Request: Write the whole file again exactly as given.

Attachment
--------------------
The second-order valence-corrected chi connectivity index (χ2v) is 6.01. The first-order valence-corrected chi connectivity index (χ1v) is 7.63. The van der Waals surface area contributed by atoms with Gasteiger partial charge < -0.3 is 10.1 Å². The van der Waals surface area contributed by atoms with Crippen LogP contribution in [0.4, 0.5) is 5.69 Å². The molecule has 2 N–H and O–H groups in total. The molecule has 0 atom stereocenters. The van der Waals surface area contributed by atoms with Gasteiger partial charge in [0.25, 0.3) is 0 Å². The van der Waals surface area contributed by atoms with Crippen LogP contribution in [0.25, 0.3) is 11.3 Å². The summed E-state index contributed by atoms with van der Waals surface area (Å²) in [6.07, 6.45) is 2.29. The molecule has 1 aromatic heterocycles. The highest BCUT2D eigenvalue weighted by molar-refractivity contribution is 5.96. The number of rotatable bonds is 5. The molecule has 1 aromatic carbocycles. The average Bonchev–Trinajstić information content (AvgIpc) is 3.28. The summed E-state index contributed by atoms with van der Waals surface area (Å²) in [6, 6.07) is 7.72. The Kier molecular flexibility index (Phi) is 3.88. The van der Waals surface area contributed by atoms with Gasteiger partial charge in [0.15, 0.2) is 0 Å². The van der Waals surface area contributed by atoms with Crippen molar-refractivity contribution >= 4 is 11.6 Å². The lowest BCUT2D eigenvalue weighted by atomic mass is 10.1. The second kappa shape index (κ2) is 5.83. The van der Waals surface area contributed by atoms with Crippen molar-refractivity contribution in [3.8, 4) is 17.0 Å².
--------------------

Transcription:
The second-order valence-corrected chi connectivity index (χ2v) is 6.01. The first-order valence-corrected chi connectivity index (χ1v) is 7.63. The van der Waals surface area contributed by atoms with Gasteiger partial charge < -0.3 is 10.1 Å². The van der Waals surface area contributed by atoms with Crippen LogP contribution in [0.4, 0.5) is 5.69 Å². The molecule has 2 N–H and O–H groups in total. The molecule has 0 atom stereocenters. The van der Waals surface area contributed by atoms with Gasteiger partial charge in [0.25, 0.3) is 0 Å². The van der Waals surface area contributed by atoms with Crippen LogP contribution in [0.25, 0.3) is 11.3 Å². The summed E-state index contributed by atoms with van der Waals surface area (Å²) in [6.07, 6.45) is 2.29. The molecule has 1 aromatic heterocycles. The highest BCUT2D eigenvalue weighted by molar-refractivity contribution is 5.96. The number of rotatable bonds is 5. The molecule has 1 aromatic carbocycles. The average Bonchev–Trinajstić information content (AvgIpc) is 3.28. The summed E-state index contributed by atoms with van der Waals surface area (Å²) in [6, 6.07) is 7.72. The Kier molecular flexibility index (Phi) is 3.88. The van der Waals surface area contributed by atoms with Gasteiger partial charge in [0.15, 0.2) is 0 Å². The van der Waals surface area contributed by atoms with Crippen molar-refractivity contribution >= 4 is 11.6 Å². The lowest BCUT2D eigenvalue weighted by atomic mass is 10.1. The second kappa shape index (κ2) is 5.83. The van der Waals surface area contributed by atoms with Crippen molar-refractivity contribution in [3.8, 4) is 17.0 Å².